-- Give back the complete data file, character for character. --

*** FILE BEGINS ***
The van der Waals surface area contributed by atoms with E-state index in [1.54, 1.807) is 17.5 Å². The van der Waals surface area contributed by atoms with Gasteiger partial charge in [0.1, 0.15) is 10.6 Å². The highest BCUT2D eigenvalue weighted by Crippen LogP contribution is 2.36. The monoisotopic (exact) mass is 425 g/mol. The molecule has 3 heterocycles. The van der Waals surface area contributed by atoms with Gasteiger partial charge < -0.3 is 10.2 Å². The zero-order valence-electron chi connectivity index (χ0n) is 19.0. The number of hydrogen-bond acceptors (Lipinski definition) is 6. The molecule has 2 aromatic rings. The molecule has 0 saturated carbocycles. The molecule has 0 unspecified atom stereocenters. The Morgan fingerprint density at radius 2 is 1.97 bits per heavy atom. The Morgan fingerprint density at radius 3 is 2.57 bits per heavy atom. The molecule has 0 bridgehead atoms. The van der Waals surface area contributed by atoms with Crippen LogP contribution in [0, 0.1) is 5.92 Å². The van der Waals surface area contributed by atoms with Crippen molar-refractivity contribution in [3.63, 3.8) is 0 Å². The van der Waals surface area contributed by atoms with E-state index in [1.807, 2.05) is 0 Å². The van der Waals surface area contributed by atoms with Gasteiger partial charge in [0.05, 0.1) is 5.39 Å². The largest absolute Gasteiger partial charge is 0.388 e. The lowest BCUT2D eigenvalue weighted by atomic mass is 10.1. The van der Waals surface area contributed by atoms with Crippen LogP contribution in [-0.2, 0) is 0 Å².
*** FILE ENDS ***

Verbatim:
The van der Waals surface area contributed by atoms with E-state index in [1.54, 1.807) is 17.5 Å². The van der Waals surface area contributed by atoms with Gasteiger partial charge in [0.1, 0.15) is 10.6 Å². The highest BCUT2D eigenvalue weighted by Crippen LogP contribution is 2.36. The monoisotopic (exact) mass is 425 g/mol. The molecule has 3 heterocycles. The van der Waals surface area contributed by atoms with Gasteiger partial charge < -0.3 is 10.2 Å². The zero-order valence-electron chi connectivity index (χ0n) is 19.0. The number of hydrogen-bond acceptors (Lipinski definition) is 6. The molecule has 2 aromatic rings. The molecule has 0 saturated carbocycles. The molecule has 0 unspecified atom stereocenters. The Morgan fingerprint density at radius 2 is 1.97 bits per heavy atom. The Morgan fingerprint density at radius 3 is 2.57 bits per heavy atom. The molecule has 0 bridgehead atoms. The van der Waals surface area contributed by atoms with Crippen LogP contribution in [0, 0.1) is 5.92 Å². The van der Waals surface area contributed by atoms with Crippen molar-refractivity contribution in [3.63, 3.8) is 0 Å². The van der Waals surface area contributed by atoms with E-state index in [1.807, 2.05) is 0 Å². The van der Waals surface area contributed by atoms with Gasteiger partial charge in [0.05, 0.1) is 5.39 Å². The largest absolute Gasteiger partial charge is 0.388 e. The lowest BCUT2D eigenvalue weighted by atomic mass is 10.1. The van der Waals surface area contributed by atoms with Crippen LogP contribution in [-0.2, 0) is 0 Å².